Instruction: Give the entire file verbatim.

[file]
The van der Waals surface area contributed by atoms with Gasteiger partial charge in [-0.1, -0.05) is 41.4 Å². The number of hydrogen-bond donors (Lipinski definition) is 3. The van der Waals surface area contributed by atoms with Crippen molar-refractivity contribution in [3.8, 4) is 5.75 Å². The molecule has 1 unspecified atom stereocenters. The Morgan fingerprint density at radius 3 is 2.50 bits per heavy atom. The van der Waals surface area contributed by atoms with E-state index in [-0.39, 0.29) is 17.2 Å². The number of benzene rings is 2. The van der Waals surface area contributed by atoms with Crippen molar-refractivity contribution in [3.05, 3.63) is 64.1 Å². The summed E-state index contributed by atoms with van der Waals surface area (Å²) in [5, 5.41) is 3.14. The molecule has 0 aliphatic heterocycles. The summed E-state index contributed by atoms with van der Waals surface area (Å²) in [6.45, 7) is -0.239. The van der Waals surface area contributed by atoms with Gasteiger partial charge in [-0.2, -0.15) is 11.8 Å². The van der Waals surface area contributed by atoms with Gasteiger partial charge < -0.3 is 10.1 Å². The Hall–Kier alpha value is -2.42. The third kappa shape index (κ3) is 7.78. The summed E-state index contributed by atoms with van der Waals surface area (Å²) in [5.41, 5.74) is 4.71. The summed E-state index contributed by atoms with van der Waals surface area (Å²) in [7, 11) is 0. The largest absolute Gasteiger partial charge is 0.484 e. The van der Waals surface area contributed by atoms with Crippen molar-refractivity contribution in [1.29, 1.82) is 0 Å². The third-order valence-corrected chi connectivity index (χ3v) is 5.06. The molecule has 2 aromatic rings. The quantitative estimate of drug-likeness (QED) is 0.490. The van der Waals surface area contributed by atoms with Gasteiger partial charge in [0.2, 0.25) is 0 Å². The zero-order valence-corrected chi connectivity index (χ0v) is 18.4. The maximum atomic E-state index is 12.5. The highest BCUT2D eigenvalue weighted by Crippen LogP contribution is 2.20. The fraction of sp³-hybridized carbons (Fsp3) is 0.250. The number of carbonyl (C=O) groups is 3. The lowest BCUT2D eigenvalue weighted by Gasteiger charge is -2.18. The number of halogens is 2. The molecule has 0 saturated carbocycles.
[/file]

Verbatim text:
The van der Waals surface area contributed by atoms with Gasteiger partial charge in [-0.1, -0.05) is 41.4 Å². The number of hydrogen-bond donors (Lipinski definition) is 3. The van der Waals surface area contributed by atoms with Crippen molar-refractivity contribution in [3.8, 4) is 5.75 Å². The molecule has 1 unspecified atom stereocenters. The Morgan fingerprint density at radius 3 is 2.50 bits per heavy atom. The van der Waals surface area contributed by atoms with E-state index in [-0.39, 0.29) is 17.2 Å². The number of benzene rings is 2. The van der Waals surface area contributed by atoms with Crippen molar-refractivity contribution in [3.05, 3.63) is 64.1 Å². The summed E-state index contributed by atoms with van der Waals surface area (Å²) in [5, 5.41) is 3.14. The molecule has 0 aliphatic heterocycles. The summed E-state index contributed by atoms with van der Waals surface area (Å²) in [6.45, 7) is -0.239. The van der Waals surface area contributed by atoms with Gasteiger partial charge in [-0.2, -0.15) is 11.8 Å². The van der Waals surface area contributed by atoms with Gasteiger partial charge < -0.3 is 10.1 Å². The Hall–Kier alpha value is -2.42. The third kappa shape index (κ3) is 7.78. The summed E-state index contributed by atoms with van der Waals surface area (Å²) in [5.41, 5.74) is 4.71. The summed E-state index contributed by atoms with van der Waals surface area (Å²) in [7, 11) is 0. The largest absolute Gasteiger partial charge is 0.484 e. The van der Waals surface area contributed by atoms with Crippen molar-refractivity contribution in [1.29, 1.82) is 0 Å². The third-order valence-corrected chi connectivity index (χ3v) is 5.06. The molecule has 2 aromatic rings. The quantitative estimate of drug-likeness (QED) is 0.490. The van der Waals surface area contributed by atoms with Gasteiger partial charge in [0.2, 0.25) is 0 Å². The zero-order valence-corrected chi connectivity index (χ0v) is 18.4. The maximum atomic E-state index is 12.5. The highest BCUT2D eigenvalue weighted by Crippen LogP contribution is 2.20. The fraction of sp³-hybridized carbons (Fsp3) is 0.250. The number of carbonyl (C=O) groups is 3. The lowest BCUT2D eigenvalue weighted by Gasteiger charge is -2.18. The number of halogens is 2. The molecule has 0 saturated carbocycles.